This diagram illustrates how hypothetical helium atmospheres might form. These would be on planets about the mass of Neptune, or smaller, which orbit tightly to their stars, whipping around in just days. Image credit: NASA/JPL-Caltech › Full image and caption
They wouldn't float like balloons or give you the chance to talk in high, squeaky voices, but planets with helium skies may constitute an exotic planetary class in our Milky Way galaxy. Researchers using data from NASA's Spitzer Space Telescope propose that warm Neptune-size planets with clouds of helium may be strewn about the galaxy by the thousands.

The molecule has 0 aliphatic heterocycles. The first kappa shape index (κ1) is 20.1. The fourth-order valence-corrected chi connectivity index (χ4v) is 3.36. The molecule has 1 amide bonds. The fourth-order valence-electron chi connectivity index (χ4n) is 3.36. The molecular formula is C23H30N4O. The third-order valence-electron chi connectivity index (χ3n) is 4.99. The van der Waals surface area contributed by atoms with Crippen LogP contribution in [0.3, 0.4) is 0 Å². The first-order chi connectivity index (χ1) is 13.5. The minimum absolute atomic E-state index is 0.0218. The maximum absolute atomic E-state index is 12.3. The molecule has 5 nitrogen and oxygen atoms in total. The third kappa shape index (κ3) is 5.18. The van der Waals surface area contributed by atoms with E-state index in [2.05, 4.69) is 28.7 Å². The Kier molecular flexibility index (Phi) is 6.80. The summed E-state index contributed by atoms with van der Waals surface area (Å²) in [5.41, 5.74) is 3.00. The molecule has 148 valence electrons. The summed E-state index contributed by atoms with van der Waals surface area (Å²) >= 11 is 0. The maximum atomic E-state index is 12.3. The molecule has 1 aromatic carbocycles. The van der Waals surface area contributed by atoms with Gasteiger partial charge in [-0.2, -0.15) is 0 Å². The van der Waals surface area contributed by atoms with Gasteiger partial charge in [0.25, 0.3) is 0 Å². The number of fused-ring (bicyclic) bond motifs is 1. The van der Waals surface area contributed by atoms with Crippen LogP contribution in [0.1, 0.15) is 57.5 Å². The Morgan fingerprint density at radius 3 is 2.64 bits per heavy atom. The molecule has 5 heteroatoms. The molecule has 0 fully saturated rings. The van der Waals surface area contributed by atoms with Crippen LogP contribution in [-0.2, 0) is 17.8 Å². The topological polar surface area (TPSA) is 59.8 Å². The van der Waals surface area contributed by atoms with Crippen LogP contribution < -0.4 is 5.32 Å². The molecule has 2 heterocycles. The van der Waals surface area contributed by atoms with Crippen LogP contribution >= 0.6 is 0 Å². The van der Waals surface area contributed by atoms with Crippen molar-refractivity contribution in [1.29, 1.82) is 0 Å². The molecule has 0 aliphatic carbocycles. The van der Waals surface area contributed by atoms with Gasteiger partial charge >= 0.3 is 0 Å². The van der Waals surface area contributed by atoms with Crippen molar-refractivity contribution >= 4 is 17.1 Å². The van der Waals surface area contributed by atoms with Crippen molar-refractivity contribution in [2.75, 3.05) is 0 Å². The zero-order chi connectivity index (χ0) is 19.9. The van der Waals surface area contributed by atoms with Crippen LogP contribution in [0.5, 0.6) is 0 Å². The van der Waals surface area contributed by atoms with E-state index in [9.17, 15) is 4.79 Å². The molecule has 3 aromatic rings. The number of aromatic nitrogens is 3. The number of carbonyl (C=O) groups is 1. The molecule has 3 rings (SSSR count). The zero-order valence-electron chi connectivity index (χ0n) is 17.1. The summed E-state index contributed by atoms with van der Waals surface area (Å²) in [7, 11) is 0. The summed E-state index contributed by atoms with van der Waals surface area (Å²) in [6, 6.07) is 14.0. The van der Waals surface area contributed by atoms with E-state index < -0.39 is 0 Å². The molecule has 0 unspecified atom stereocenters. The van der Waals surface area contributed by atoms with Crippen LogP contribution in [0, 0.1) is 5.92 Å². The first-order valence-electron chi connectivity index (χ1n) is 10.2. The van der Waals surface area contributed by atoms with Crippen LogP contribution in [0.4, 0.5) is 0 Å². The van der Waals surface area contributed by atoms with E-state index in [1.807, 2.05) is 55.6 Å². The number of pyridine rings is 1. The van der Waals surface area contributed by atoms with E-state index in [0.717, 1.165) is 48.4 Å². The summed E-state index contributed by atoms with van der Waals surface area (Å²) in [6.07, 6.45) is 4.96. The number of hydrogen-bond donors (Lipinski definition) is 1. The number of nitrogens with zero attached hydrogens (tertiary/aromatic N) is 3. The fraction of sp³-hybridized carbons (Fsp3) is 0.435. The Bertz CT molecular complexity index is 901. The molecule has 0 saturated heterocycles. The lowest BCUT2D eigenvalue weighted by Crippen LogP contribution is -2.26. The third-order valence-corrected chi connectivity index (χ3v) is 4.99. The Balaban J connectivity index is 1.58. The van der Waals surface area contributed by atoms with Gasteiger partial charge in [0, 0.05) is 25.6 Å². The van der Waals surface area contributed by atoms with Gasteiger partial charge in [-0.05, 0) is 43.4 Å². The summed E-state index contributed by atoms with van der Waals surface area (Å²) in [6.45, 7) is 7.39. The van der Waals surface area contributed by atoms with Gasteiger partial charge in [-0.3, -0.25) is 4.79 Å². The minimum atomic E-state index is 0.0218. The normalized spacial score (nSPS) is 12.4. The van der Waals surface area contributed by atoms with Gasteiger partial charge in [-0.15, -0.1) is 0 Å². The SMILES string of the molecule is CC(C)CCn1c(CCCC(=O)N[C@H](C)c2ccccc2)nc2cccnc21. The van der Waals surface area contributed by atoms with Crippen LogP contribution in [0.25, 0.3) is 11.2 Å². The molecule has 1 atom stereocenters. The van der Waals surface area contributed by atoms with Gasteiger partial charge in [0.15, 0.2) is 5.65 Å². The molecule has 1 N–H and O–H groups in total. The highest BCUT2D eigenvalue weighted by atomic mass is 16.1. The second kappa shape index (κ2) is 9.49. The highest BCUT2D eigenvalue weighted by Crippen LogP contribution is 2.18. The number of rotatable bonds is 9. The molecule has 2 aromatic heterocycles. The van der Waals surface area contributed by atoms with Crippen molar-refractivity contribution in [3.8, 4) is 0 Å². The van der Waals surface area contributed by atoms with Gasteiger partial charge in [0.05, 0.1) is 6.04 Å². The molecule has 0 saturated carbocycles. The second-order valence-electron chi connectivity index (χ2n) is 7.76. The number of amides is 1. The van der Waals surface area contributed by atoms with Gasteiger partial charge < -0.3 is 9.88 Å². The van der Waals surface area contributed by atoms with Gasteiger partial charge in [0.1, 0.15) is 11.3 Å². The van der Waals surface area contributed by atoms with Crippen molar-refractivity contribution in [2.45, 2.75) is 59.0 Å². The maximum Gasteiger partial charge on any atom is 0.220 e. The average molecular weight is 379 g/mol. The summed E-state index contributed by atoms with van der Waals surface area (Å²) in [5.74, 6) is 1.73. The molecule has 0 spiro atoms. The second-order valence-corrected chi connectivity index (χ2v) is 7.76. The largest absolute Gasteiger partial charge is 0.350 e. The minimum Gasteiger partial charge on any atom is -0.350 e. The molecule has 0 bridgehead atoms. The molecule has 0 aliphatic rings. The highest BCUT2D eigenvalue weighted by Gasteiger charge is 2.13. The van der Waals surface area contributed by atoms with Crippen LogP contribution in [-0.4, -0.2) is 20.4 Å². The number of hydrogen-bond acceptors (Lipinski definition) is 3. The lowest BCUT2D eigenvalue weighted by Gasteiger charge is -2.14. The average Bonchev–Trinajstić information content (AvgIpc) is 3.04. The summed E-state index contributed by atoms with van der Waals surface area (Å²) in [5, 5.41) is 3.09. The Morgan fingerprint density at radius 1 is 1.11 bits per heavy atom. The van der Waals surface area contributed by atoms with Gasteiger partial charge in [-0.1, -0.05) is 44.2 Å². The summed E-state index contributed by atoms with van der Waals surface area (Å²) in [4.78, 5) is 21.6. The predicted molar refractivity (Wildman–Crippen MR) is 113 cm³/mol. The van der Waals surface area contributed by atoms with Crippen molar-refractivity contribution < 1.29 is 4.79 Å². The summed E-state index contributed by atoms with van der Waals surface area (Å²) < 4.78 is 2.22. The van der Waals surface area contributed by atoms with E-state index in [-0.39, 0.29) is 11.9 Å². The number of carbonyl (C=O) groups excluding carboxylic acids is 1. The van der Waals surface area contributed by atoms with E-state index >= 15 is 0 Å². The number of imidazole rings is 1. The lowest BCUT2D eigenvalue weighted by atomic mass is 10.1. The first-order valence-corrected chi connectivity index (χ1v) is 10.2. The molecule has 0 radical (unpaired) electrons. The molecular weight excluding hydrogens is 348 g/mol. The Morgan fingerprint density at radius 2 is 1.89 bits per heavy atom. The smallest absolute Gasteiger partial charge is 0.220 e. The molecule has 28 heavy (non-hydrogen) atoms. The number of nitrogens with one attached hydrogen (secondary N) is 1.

"We don't have any planets like this in our own solar system," said Renyu Hu, NASA Hubble Fellow at the agency's Jet Propulsion Laboratory in Pasadena, California, and lead author of a new study on the findings accepted for publication in the Astrophysical Journal. "But we think planets with helium atmospheres could be common around other stars."
Jet Propulsion Laboratory, Pasadena, California